Facebook is everywhere – including our classrooms. Students are supposed to be at least 13 years old in order to sign up for a Facebook account – but that isn’t hard to get around. Truth is, many of our intermediate students know about it, are using it, and carry out their social lives through it – whether they are 13 or not. But what happens when they want to add their teacher as a “friend?”
Maintaining separate spheres of “you as a teacher” and “you as a person” is so important to your career and the way you present yourself. We all want our students to like us – but “friending” them on Facebook will not achieve this. In fact, it could lead to other problems down the road.
Keep in mind that your friends on Facebook have access to your entire profile and things posted. That means anytime you post personal photos or status updates – your “friended” students will see it. Do you really want your students to have access to your family photos and status updates about what you’re doing on the weekend?
Even if you are not friends with your students, they may still be browsing through your personal information. To avoid this, make sure you lock down your privacy settings.
How to check and secure your “Privacy Settings” in Facebook:
- Log in to your Facebook account.
- Click the arrow in the top-right corner of the page.
- Click “Privacy Settings”
- Under the “How You Connect” heading, click “Edit Settings”
- Any category that says “Everyone” can be changed “Friends” (only your approved “friends” have access to seeing your page).
Students have a curiosity about their teachers and those in the intermediate grades, especially, want to show you how grown up they are. But, allowing them to “friend” you sends the message that you want to give them access to all parts of your life – not just the teaching side. Be clear with your students about the boundary between home and school – you should have a life outside classroom walls that is private.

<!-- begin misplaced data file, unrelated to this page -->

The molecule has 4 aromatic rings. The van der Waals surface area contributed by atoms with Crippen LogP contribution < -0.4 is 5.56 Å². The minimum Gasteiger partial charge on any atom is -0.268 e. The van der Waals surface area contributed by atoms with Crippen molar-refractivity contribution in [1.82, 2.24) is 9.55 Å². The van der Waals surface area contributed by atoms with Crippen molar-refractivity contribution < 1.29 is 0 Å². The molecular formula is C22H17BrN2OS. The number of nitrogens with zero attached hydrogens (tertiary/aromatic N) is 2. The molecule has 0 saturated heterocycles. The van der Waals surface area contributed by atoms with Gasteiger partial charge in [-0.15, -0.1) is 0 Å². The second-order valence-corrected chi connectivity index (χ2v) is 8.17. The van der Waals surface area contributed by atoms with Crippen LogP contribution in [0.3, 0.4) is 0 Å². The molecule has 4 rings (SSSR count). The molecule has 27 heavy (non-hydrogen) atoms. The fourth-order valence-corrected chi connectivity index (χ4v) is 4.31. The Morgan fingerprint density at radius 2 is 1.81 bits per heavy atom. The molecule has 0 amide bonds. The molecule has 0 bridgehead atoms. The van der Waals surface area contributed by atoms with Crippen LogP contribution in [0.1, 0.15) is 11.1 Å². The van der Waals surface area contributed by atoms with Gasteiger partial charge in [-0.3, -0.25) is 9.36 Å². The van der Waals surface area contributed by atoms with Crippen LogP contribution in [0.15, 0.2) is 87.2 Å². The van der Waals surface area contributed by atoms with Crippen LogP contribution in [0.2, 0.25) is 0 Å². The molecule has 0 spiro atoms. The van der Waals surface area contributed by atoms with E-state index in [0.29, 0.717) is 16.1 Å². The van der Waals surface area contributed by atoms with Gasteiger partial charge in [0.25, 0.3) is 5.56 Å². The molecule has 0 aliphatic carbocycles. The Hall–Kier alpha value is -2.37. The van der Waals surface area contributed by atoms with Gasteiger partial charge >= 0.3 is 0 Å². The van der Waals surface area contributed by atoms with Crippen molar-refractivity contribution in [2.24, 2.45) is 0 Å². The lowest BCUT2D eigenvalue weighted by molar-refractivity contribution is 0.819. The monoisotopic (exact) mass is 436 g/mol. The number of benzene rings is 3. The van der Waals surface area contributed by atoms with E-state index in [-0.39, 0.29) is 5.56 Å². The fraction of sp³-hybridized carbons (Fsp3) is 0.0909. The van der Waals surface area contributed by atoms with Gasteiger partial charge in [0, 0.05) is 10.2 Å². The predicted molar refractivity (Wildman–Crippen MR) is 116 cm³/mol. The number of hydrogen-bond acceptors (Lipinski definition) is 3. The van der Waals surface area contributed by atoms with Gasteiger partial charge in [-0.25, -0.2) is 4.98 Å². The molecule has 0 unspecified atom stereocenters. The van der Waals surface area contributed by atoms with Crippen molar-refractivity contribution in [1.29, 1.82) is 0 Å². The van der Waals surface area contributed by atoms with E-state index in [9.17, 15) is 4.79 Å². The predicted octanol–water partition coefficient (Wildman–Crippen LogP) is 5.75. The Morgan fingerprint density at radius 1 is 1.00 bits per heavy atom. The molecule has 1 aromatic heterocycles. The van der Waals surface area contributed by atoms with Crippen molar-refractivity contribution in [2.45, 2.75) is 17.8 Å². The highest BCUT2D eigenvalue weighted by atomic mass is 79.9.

Grab hold of what can be a teachable moment. Share your Facebook page with your class – just this once. Walk them through your main page. Explain to them why you don’t “friend” students. Being honest and transparent with them will earn their respect and put an end to them searching for you or trying to add you as a friend.
Are you “friends” with students on Facebook? Would you consider showing students your Facebook page in class?
During Neilʼs 9 years of teaching experience, he has taught in London, England; Ontario; public and private schools; elementary and secondary; junior; intermediate; core french; developmental skills; and now junior gifted (grades 4,5,6). He is a Reading Specialist that has been incorporating technology in his practice consistently throughout his career. Neil has recently published his first book entitled “Ignite. Incite. Inspire.” – Examining 21st Century Issues in Education, which is a collection of teaching articles and posts written from January to December 2011.